# anova.rq

##### Anova function for quantile regression fits

Compute test statistics for two or more quantile regression fits.

- Keywords
- regression, htest, robust

##### Usage

```
# S3 method for rq
anova(object, ..., test = "Wald", joint = TRUE, score =
"tau", se = "nid", iid = TRUE, R = 200, trim = NULL)
# S3 method for rqs
anova(object, ..., se = "nid", iid = TRUE, joint = TRUE)
# S3 method for rqlist
anova(object, ..., test = "Wald", joint = TRUE,
score = "tau", se = "nid", iid = TRUE, R = 200, trim = NULL)
rq.test.rank(x0, x1, y, v = NULL, score = "wilcoxon", weights = NULL, tau=.5,
iid = TRUE, delta0 = rep(0,NCOL(x1)), omega = 1, trim = NULL, pvalue = "F")
rq.test.anowar(x0,x1,y,tau,R)
# S3 method for anova.rq
print(x, ...)
```

##### Arguments

- object, ...
objects of class `rq', originating from a call to `rq'. or a single object of class rqs, originating from a call to 'rq' with multiple taus specified.

- test
A character string specifying the test statistic to use. Can be either `Wald' or `rank'.

- joint
A logical flag indicating whether tests of equality of slopes should be done as joint tests on all slope parameters, or whether (when joint = FALSE) separate tests on each of the slope parameters should be reported. This option applies only to the tests of equality of slopes in the case that estimated models correspond to distinct taus.

- score
A character string specifying the score function to use, only needed or applicable for the `rank' form of the test.

- trim
optional trimming proportion parameter(s) -- only applicable for the Wilcoxon score function -- when one value is provided there is symmetric trimming of the score integral to the interval

`(trim, 1-trim)`

, when there are two values provided, then the trimming restricts the integration to`(trim[1], trim[2])`

.- x
objects of class `summary.rq', originating from a call to `summary'.

- x0
design matrix for the null component of the rank and anowar tests.

- x1
design matrix for the alternative component of the rank and anowar tests.

- y
response vector for the alternative component of the rank and anowar tests.

- v
optional rq process fit

- se
method for computing standard errors, either "nid" or "ker", note that "boot" cannot be used for testing homogeneity of slopes.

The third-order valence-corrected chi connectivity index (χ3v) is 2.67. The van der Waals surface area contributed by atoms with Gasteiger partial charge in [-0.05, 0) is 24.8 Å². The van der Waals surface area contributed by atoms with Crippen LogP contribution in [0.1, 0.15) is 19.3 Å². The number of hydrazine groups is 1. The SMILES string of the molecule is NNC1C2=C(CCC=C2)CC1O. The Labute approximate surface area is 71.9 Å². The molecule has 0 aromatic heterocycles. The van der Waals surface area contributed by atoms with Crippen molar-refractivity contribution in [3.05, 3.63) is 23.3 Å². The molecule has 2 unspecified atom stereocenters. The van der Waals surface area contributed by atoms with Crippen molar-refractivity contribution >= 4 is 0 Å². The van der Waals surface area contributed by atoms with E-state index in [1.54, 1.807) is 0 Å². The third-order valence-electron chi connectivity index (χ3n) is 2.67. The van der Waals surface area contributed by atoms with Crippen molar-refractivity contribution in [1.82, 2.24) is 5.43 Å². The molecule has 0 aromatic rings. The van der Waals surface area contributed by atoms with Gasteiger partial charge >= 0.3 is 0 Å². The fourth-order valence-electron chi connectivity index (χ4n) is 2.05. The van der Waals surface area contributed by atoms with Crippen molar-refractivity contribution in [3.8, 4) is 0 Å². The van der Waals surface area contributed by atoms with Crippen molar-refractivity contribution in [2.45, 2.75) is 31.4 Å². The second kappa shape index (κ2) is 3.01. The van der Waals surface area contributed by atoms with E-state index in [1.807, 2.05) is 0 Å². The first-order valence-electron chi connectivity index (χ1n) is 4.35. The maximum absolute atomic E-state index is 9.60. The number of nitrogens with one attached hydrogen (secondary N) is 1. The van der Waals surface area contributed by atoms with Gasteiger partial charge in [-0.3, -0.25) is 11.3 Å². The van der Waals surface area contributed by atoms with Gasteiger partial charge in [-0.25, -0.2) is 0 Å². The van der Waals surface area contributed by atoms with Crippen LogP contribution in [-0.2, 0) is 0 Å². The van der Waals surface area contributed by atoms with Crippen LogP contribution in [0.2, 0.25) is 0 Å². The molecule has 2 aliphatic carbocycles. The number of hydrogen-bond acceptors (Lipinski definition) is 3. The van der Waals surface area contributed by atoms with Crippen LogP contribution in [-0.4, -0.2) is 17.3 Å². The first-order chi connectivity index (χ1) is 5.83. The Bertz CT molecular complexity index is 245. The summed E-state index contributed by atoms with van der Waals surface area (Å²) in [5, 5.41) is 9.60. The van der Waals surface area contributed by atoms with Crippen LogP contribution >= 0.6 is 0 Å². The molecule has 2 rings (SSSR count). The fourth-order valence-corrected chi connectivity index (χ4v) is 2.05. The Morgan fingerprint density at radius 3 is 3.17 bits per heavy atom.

- tau
quantile of interest for quantile specific forms of testing.

- iid
logical flag for quantile specific forms of testing, if TRUE the test presumes that the conditional densities take identical values, if it is FALSE then local densities are estimated and used, see Koenker(2005) p. 90.

- delta0
vector of hypothetical parameter values under test, typically zeros but can be specified to be nonzero in cases where simulations are being used to evaluate the validity of the non-central chisquare theory of the test.

- omega
value to be used for the score and F dependent constant appearing in the non-centrality parameter, this is only needed/useful when delta0 is specified to be non-zero. In the usual Wilcoxon (untrimmed) case this value is the integral the squared density.

- pvalue
type of p-value to be used, by default a pseudo F-statistic is produced and the corresponding F p-value is computed, otherwise the more conventional chisquared p-values are reported.

- weights
optional weight vector to be used for fitting.

- R
The number of resampling replications for the anowar form of the test, used to estimate the reference distribution for the test statistic.

##### Details

There are two (as yet) distinct forms of the test. In the first the fitted objects all have the same specified quantile (tau) and the intent is to test the hypothesis that smaller models are adequate relative to the largest specified model. In the second form of the test the linear predictor of the fits are all the same, but the specified quantiles (taus) are different.

In the former case there are three options for
the argument `test', by default a Wald test is computed as in
Bassett and Koenker (1982). If `test = 'anowar'`

is specified
then the test is based on the procedure suggested in Chen, Ying, Zhang
and Zhao (2008); the test is based on the difference in the QR objective
functions at the restricted and unrestricted models with a reference
distribution computed by simulation. The p-value of this form of the